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PHOTO CREDIT: Above photo by John Rickman Photography, San Jose, California.

Inconvenient Truths About the Business of Belly Dance

 

 

by Shira

 

 

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Introduction

Most people who decide to become professional belly dancers don't have a background in business. We try to learn what we can about how to negotiate, what to charge, how to deal with undercutters, and more by talking to other professionals.

We can learn a lot from these conversations, but remember that often the people giving you advice don't have it all figured out themselves, either. Sometimes, these discussions turn into an echo chamber, where people who all believe the same thing are telling each other what they want to hear. At the same time, they're oblivious to what the people who control the performance opportunities are thinking.

Here are some inconvenient truths about performing for free, deciding what to charge, and negotiating with prospective clients. The corporate business world has known these things for years, and now you too can factor these into your decision-making.

PHOTO CREDIT: Photo by Pixie Vision, Glendale, California.

Shira

 

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The Inconvenient Truths

  • People will always make their decisions of whether to buy/do something based on the benefits they expect to receive. That's true whether you're the dancer or whether you're the person who wants to hire a dancer.
  • Sometimes those benefits come in the form of money. Other times they come in the form of:
    • Barter (such as free tickets, merchandise, etc),
    • Attention,
    • Having a platform to express oneself,
    • Marketing exposure,
    • And so on.
  • Each opportunity needs to be weighed in terms of the benefits you expect it to offer:
    • High enough pay.
    • Reasonable barter value for services rendered.
    • Sufficient attention.
    • Whether the people who see your performance are the demographic that is likely to later sign up for your classes or book you at full price for gigs.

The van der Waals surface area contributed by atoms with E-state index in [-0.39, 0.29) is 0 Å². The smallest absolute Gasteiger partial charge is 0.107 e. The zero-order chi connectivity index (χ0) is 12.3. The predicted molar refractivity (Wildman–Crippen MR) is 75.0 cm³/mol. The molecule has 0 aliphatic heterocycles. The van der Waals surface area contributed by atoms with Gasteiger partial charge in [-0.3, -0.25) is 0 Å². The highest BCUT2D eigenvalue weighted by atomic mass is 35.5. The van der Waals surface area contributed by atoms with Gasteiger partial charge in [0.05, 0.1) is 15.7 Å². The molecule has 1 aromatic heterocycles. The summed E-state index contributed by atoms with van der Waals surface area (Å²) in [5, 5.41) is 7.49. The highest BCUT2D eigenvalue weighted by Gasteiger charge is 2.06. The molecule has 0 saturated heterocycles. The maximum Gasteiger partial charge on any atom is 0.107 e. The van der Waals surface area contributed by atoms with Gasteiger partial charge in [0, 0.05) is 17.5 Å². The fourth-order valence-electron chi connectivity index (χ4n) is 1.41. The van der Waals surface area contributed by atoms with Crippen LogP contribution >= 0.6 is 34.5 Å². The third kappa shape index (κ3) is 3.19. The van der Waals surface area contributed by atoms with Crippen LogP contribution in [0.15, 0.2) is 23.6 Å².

• And so on.
  • Buyers will offer whatever they think a product/service is worth to them. If they're asking for you to do your performance for free, what does that tell you about what they think your performance is worth?
  • Your performance is only worth what you can persuade someone to pay you.
  • If you are offered something in exchange for your performance (such as tickets to the show), then it's not "free". It's barter. Weigh whether the barter is offering something of value to you or not. And if you live in the U.S., you will need to declare the value of the barter you receive as income when you prepare your income taxes.
  • So long as there is someone willing to perform or teach for free (or for cheap), then prospective clients really don't have much incentive to pay you what you want to charge.
  • The people who accept free (or cheap) gigs really don't give a crap about the fact that their choices hurt you.
  • Clients don't care if you "need" the money. Neither do your competitors.
  • If a business proposition doesn't provide sufficient benefit to you, walk away.
  • Nobody cares how much money you've spent on your costumes, your training etc.
  • Nobody feels responsible for helping you recoup the costs you've incurred obtaining your training, your costumes, your music collection, etc.
  • Others aren't interested in your "art". They're interested in whatever benefit they think you can provide them.

PHOTO CREDIT: Photo by Carl Sermon Photography, San Jose, California.

Shira

 

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